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Business Owners

When EBITDA Is Just a Number: The Limitations of EBITDA


Experts agree that EBITDA has limitations and should be taken in the context of other factors in the transaction. Buyers seriously interested in your company will also conduct in-depth due diligence processes to examine your company’s financials over a longer period of time. This is essential for buyers to get a proper assessment of a business’s worth.

“EBITDA is only the starting point and due diligence should result in the discovery of whatever operational issues there are in the financial reporting and EBITDA,” says John Weld, managing director at Strategic Value Advisors.

The due diligence can either happen before or after the letter of intent (LOI). There is no set practice for when due diligence is conducted — many buyers already conduct rigorous due diligence before they submit an LOI or have a more intensive process after the LOI. An M&A advisor can provide you with more information about the due diligence process and timeline.

The norm is for buyers to examine a minimum of three years of financial statements and tax returns — with many of them looking at five years — to determine a target’s profitability trends. “They look at a firm’s tax returns and compare them to its financial accounting reports because these returns may tell something about the business’ expense structure as well as the quality of a company’s profitability that might not be apparent from the financial statements,” Weld says.

Beyond this, buyers will look at a target company’s balance sheet history as a means of discovering existing or potential cash flow issues. “Thus, reported EBITDA is important, but is not, by any means, all that a buyer looks at to determine value of a target,” he says.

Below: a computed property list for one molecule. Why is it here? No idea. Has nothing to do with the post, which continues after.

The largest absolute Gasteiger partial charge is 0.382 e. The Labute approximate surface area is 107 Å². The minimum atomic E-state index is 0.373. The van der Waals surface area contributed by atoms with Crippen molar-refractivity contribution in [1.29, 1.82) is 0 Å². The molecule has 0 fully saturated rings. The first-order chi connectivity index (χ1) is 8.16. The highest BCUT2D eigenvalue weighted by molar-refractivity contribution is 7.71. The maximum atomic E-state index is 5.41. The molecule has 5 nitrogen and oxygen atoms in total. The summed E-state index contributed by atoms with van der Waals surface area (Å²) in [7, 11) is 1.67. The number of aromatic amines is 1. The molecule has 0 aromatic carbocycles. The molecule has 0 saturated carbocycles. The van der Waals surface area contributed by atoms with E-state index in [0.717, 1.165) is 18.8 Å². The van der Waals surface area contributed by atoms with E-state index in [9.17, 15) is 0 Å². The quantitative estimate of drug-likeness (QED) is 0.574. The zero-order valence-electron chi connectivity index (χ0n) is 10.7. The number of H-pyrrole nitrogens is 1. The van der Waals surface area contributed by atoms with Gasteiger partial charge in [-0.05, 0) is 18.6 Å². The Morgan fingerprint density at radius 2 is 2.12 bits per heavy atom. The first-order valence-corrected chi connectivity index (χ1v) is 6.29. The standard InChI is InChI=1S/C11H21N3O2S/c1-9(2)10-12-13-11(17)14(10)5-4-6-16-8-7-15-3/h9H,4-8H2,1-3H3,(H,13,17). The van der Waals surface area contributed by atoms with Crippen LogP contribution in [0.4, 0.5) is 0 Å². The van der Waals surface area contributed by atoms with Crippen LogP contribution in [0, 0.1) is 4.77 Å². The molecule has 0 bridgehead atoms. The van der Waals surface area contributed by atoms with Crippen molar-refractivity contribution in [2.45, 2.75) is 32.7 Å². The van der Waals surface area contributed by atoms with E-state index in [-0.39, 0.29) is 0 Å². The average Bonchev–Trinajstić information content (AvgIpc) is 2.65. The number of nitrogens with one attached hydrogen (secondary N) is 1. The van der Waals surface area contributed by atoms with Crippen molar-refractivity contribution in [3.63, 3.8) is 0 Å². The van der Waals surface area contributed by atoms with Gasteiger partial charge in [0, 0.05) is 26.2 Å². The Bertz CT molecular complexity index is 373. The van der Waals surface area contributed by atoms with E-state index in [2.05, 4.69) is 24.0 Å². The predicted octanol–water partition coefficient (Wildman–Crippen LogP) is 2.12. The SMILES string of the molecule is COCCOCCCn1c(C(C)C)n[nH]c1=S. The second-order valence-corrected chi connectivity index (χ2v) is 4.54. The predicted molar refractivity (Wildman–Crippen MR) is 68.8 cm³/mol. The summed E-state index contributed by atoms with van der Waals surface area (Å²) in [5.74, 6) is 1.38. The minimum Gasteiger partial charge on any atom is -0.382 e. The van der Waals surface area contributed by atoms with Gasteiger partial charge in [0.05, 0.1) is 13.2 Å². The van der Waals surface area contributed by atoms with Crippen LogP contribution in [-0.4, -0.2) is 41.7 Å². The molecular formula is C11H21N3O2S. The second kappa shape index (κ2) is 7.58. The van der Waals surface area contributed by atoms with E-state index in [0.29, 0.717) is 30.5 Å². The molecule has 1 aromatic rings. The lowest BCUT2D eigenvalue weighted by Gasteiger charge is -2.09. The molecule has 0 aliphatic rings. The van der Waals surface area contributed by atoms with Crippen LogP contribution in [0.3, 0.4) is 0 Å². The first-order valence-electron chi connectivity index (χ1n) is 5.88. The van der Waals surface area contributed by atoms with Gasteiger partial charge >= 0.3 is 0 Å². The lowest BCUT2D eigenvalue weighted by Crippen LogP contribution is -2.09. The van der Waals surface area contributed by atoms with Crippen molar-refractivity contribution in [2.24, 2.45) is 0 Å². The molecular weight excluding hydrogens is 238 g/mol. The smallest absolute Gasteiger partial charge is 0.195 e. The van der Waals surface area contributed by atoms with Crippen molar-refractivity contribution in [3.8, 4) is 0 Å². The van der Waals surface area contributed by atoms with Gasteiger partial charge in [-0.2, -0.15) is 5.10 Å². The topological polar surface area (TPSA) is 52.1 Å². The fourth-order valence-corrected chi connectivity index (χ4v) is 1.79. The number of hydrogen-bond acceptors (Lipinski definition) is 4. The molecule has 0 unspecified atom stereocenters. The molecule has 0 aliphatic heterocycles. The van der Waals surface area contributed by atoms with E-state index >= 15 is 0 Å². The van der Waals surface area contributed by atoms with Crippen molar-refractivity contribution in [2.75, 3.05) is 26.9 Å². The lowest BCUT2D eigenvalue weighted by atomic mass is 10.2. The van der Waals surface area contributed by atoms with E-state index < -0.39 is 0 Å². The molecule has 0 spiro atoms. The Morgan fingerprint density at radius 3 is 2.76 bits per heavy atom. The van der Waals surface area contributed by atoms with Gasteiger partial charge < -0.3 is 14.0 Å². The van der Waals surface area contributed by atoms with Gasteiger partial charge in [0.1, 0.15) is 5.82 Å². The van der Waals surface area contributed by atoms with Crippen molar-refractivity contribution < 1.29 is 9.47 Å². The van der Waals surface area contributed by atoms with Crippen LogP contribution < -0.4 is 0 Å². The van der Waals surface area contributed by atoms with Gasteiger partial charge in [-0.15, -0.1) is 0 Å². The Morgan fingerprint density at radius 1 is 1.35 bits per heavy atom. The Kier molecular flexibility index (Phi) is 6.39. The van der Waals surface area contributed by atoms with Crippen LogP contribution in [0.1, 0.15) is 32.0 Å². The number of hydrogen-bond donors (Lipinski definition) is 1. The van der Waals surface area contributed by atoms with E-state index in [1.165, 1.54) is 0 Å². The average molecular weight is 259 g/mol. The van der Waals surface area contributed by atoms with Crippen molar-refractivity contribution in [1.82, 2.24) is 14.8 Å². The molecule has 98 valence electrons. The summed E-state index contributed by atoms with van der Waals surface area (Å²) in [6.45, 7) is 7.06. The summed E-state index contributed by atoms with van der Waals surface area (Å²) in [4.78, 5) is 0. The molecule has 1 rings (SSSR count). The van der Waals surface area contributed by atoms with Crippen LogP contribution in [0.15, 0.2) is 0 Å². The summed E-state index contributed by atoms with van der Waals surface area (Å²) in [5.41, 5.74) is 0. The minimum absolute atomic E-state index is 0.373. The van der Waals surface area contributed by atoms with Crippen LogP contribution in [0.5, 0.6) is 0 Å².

Conducting a quality of earnings review by looking at three- to five- years of EBITDA will allow buyers to see whether the metric has gone up or down or if it has shown consistency over that period. This gives a sense of a business’ predictability.

Through due diligence, investors are looking for “growth and an indication of whether a company will continue to grow in the future,” says Adams Price, a managing director at the Forbes M&A Group. “The more important things are consistency and quality of earnings.”

Among other factors, what buyers seek “is EBITDA consistently growing over time,” Price says. “Looking at a longer period of time is always better — certainly a period near an economic cycle, which would give a good indication of performance.” Companies that still had predictable earnings or that had not gone down during the downturn in 2009-2010 are particularly attractive.

The Limitations of EBITDA

EBITDA is a reliable number that the industry cannot ignore. However, investors have to use a variety of measurements when buying a company — including, as demonstrated above, testing for the quality of earnings as part of their due diligence.

“While EBITDA is a good measure especially when comparing investments, it is not a catch-all metric that can completely capture a company’s worth,” says Craig Dickens, founder and CEO of the Merit Harbor Group. “Many owners have become fixated on multiples of earnings or multiples of EBITDA. That can leave significant value on the table.”  This is especially true, he says, as intangibles are increasingly becoming a larger part of a company’s overall value.

Intangibles — non-physical assets like intellectual property (i.e. patents and trademarks) and brand recognition — “are receiving more and greater importance in deals and, ultimately, multiples,” Dickens says. Building a company’s value through intangibles can significantly increase its value over time.

The case of intangibles is clearly a situation where EBITDA plays a smaller part in valuing a company. “Especially at early stages of operations of such companies, EBITDA might not provide a sound basis for determining the real value of the enterprise,” says Strategic Value’s Weld.

The warning here is — “don’t just stop at looking at EBITDA as a proxy for value. Great bankers can help owners monetize the intangibles as well,” Dickens says. “As with many things, the total value of a company cannot be reduced to just one number.”

He encourages acquirers to factor in the following as part of their analysis:

  •   Growth rates
  •   Size
  •   Intangibles
  •   Quality of earnings
  •   Intellectual property
  •   Barriers to entry
  •   Recurring revenue
  •   Customer concentration issues

These are “on par or even more important than EBITDA,” Dickens says. For a business owner considering sale, it’s important to focus on and account for each of these factors of interest.

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